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Annette Kramer
is a leadership coach who works
with enterprises, startups,
universities, governments,
and not-for-profits on aligning
organizational strategy and
communication. She taught
theater at Brown University and
is a fellow at St George’s House,
Windsor Castle, a think tank
established by Prince Philip.
She is based in London.

Many people in positions of authority struggle with their leadership presence.
They adopt the kind of persona that they assume a leader is supposed to have: a
TED Talk cadence, authoritative body language, studied informality, and (when
speaking publicly) a package of carefully curated slides. This makes these people
look and sound like everybody else, because the fashions in leadership presence
rapidly become clichés. Most of the time, behaviors like these are immediately
recognized as a performance. If you try to adopt them, people will know you
aren’t authentic, and they will assume your message isn’t, either.
One alternative is to borrow the methods and principles of the performing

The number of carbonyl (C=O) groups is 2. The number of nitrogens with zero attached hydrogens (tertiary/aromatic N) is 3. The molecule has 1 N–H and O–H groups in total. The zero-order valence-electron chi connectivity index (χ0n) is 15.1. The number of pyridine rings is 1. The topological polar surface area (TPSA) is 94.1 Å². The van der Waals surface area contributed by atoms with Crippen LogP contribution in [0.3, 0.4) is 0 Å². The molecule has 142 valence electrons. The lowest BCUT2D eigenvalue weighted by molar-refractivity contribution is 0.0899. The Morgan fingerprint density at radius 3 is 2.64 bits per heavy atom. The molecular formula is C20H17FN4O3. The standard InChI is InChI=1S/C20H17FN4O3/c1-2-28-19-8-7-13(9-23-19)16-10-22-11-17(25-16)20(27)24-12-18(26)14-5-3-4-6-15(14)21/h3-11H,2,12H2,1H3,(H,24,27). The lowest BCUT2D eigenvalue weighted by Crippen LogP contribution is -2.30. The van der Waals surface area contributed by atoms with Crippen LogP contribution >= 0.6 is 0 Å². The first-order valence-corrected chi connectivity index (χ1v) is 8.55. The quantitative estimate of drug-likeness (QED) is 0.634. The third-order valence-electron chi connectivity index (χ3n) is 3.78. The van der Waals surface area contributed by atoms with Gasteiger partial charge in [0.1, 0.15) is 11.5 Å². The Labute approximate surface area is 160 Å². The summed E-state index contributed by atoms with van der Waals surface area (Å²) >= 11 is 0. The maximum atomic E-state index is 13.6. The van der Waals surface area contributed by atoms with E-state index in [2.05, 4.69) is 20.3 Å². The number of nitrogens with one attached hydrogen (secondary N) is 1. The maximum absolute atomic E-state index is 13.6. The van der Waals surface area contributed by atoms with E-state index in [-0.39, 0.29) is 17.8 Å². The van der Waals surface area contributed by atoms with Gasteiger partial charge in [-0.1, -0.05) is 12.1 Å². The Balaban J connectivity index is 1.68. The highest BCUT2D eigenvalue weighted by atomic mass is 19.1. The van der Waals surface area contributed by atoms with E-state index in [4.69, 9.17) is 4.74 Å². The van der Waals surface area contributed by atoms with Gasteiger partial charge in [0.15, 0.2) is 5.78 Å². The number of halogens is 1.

arts and integrate them into your approach to leadership. You can gain trust
and influence by expressing your true purpose and commitment to others in
a genuine way. Many people misunderstand the performing arts and associate
them with artifice. In fact, a strong performance, even in a fictional drama,
depends on authenticity. The craft involves looking deep within yourself and
portraying outwardly, in the moment, the core of what you know to be true. As
acting teacher Sanford Meisner said: “You can mask [emotion], but you can’t
hide it.”
At the same time, being an authentic leader doesn’t mean just “winging it”
or saying whatever you feel. It takes time, experience, and practice to learn to
transform your impulses into insights — and to articulate them and act on them
in a way that fulfills your purpose and builds the relationships you need.
The value of this type of leadership — the ability to communicate what
needs to be said in a way that inspires people to join you — has risen sharply in


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